UK supermarkets, including Tesco (TSCO.L), Sainsbury (SBRY.L) and Ocado (OCDO.L), appear to be struggling to deal with the pressures on their online shopping service as customers rush to book orders ahead of the latest COVID-19 lockdown.
On Monday evening, prime minister Boris Johnson announced a national lockdown and instructed people to stay at home to control the spread of the coronavirus.
The decision followed a rapid rise in infections, hospital admissions and case rates across the country.
Supermarkets are now having to cope with a sudden surge in demand for online shopping and users are complaining about issues with their websites and app.
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Sainsbury’s app reportedly went down for some time.
Twitter user Kim Foster said regarding Sainsbury: “So I book a slot and then go to pay and your app and website go down so I loose the slot and now there aren’t any more for the whole week! Don’t want to take my 8 week old shopping in lockdown!”
A spokesperson for the supermarket told Yahoo Finance: “We temporarily limited access to our groceries online service last night so that we could manage high demand for slots and updates customers were making to existing orders. We’re continuing to monitor the situation and are sorry for any inconvenience this may have caused.”
Another consumer said nothing was available for the next three weeks on the Tesco website, for either delivery or click and collect, despite them having priority access as they come under the bracket of vulnerable people.
This is despite the fact that an email from Tesco UK CEO Jason Tarry, sent to customers on 22 December, said that since March, the company has “more than doubled home delivery and Click+Collect slots to 1.5 million a week, with over 760,000 vulnerable customers registered with us who are eligible for priority slots."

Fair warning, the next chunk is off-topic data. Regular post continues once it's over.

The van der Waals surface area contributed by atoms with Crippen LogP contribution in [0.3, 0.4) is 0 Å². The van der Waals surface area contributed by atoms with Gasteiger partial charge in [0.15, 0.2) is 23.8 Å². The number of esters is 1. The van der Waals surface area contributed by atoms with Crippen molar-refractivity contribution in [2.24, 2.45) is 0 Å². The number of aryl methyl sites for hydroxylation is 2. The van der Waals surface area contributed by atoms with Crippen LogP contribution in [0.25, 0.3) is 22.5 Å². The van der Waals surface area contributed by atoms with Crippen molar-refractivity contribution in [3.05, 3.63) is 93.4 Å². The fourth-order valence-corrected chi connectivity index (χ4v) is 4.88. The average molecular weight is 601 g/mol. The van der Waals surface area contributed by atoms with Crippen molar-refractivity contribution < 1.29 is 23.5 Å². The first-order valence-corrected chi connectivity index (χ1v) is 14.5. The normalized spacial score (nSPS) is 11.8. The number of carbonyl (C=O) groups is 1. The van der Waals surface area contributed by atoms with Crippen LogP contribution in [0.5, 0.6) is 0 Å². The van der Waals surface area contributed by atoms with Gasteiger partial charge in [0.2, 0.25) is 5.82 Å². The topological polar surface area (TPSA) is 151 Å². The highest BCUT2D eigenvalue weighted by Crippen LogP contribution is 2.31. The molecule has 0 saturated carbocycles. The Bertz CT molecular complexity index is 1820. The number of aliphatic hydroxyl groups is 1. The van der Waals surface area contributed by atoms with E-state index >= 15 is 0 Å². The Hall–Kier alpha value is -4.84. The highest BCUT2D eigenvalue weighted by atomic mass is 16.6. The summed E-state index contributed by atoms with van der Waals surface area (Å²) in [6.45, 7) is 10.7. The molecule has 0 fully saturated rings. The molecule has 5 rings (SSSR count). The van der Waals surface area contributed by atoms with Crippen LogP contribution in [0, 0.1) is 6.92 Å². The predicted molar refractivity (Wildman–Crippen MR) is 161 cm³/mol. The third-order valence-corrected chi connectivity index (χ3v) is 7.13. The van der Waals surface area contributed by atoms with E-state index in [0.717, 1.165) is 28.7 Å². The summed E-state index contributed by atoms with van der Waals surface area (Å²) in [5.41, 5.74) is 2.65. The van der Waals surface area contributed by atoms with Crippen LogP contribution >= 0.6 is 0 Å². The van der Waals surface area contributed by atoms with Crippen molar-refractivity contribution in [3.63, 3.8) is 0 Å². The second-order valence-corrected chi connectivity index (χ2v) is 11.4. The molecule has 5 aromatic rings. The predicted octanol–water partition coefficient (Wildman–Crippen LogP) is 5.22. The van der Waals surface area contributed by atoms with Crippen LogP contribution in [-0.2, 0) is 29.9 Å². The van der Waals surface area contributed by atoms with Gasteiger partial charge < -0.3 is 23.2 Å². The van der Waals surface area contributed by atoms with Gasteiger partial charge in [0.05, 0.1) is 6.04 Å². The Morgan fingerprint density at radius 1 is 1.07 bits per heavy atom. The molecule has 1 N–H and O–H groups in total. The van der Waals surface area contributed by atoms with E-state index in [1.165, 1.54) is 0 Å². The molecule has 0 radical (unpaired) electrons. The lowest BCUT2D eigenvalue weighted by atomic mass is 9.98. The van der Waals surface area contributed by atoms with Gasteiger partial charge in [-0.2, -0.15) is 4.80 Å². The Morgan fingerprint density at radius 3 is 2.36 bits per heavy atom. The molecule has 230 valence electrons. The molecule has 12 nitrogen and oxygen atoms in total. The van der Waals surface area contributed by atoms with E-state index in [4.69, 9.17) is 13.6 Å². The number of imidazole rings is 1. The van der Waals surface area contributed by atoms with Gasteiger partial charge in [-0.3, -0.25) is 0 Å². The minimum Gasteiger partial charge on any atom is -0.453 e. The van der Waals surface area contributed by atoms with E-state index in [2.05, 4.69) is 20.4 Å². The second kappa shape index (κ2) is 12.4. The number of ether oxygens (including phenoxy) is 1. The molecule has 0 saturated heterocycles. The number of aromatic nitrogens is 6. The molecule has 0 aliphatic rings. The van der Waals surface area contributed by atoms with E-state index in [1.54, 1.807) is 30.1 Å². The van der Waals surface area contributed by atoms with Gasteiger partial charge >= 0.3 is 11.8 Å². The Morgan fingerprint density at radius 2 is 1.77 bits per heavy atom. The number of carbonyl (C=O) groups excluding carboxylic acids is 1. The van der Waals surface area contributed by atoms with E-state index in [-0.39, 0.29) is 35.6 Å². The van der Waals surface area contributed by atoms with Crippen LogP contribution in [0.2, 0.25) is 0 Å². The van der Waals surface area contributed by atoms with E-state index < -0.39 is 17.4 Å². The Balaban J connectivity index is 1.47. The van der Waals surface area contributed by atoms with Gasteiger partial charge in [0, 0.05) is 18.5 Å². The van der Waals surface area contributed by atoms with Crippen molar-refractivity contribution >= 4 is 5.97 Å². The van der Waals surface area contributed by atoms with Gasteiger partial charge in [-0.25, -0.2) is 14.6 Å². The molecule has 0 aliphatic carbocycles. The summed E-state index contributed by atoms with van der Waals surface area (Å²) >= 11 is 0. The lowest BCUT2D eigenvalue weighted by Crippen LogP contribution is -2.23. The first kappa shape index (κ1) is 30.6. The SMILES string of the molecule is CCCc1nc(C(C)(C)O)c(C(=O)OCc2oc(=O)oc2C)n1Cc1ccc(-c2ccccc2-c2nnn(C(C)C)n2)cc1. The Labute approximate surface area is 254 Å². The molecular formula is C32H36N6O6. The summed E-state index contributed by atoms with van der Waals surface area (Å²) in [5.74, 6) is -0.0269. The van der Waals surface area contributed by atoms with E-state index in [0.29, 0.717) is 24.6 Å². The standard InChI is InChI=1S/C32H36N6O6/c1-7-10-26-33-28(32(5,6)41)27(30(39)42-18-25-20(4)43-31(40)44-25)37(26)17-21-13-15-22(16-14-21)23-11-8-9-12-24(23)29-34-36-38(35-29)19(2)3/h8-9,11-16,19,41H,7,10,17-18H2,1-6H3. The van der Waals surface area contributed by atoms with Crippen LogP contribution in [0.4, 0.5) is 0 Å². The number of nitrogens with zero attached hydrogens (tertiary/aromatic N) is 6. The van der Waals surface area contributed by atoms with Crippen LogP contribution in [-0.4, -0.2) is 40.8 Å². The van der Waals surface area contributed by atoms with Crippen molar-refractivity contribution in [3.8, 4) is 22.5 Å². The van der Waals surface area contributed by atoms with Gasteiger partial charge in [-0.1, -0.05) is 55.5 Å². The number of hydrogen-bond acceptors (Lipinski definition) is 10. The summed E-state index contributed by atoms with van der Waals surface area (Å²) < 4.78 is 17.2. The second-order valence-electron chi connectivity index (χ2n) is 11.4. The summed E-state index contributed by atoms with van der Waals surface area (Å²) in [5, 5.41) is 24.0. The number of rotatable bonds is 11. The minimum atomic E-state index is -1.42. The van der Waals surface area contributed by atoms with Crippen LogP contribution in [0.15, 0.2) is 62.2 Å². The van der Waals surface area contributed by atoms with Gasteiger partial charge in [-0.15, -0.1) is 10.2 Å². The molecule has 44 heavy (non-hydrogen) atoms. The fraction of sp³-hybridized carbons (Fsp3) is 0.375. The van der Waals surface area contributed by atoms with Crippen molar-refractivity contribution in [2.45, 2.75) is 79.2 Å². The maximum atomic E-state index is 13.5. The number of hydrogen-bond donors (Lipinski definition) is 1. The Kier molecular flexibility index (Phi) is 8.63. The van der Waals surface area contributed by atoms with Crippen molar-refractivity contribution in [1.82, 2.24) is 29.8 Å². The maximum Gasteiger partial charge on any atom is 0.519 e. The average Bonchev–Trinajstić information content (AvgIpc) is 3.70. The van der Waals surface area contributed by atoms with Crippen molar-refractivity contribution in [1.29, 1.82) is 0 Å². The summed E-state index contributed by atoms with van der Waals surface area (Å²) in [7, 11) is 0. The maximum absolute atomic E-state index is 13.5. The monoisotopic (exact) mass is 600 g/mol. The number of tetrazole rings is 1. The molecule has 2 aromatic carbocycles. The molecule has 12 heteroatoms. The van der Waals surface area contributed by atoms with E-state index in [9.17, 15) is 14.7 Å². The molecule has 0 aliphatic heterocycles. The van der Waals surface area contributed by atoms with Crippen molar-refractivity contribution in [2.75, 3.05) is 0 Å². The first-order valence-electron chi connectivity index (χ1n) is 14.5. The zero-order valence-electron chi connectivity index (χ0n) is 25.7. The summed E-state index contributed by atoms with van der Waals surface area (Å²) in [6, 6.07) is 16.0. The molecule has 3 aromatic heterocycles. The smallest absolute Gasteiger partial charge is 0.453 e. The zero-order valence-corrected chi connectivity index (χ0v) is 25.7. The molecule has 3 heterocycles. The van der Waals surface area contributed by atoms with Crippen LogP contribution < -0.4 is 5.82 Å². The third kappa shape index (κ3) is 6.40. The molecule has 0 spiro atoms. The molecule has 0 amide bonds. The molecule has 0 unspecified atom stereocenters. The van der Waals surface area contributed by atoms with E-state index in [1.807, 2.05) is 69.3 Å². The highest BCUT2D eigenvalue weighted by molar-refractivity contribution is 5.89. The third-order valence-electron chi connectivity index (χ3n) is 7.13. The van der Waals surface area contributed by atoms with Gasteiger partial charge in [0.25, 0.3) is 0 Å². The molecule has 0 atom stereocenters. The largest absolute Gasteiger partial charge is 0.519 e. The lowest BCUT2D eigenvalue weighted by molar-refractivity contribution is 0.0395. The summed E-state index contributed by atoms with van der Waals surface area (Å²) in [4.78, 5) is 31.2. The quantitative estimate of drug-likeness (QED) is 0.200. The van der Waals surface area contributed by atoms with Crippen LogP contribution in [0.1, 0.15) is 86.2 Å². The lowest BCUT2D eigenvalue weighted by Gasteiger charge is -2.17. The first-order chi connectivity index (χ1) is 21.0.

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A spokesman for Tesco told the BBC there had been no reports from its technical department of any website problems.
Asda appears to be having issues as well, with a user saying “I'm in a queue for Asda (online) too change my order (they had slots for Wed onwards) but I suspect they will go, Tesco was booked up for 3 weeks.”
One user on Twitter noted that Ocado has reintroduced virtual queues on their app.
Users were faced with a message saying: “A lot of customers are using the app right now, so we’ve placed you in a queue to keep things running smoothly.” At one point, there were 5,311 people in the queue.
A spokeswoman for Sainsbury told the BBC it would investigate the issue and may have more details on Tuesday.
Morrisons reported a jump in the number of shoppers using its website after the announcement.
However, despite the longer waiting queues, it said it has "good slot availability" for home deliveries.
Meanwhile the latest grocery market share figures from Kantar show that online grocery sales accounted for 12.6% of total spend in December, compared with 7.4% in 2019, and Ocado ended the year as the country’s fastest growing retailer.
It also said December 2020 was the busiest month on record for British supermarkets, with shoppers spending £11.7bn ($15.8bn) on take-home groceries during the past four weeks.
Kantar’s report noted that changing tier restrictions, Brexit negotiations and reports of delays at Dover meant Brits shopped earlier than normal and the busiest day of the year was 21 December, when 15 million households hit the supermarkets
Fraser McKevitt, head of retail and consumer insight at Kantar, noted that: “Uncertainty around a deal and images of lorries sat at Dover meant consumers shopped earlier than usual and 21 December was the busiest shopping day of the year.
“Fifteen million households, more than half the entire population, visited a grocer at some point that day and spent a collective £819m. This is a real step change from recent years when consumers have typically completed their ‘big shop’ closer to Christmas Day.”
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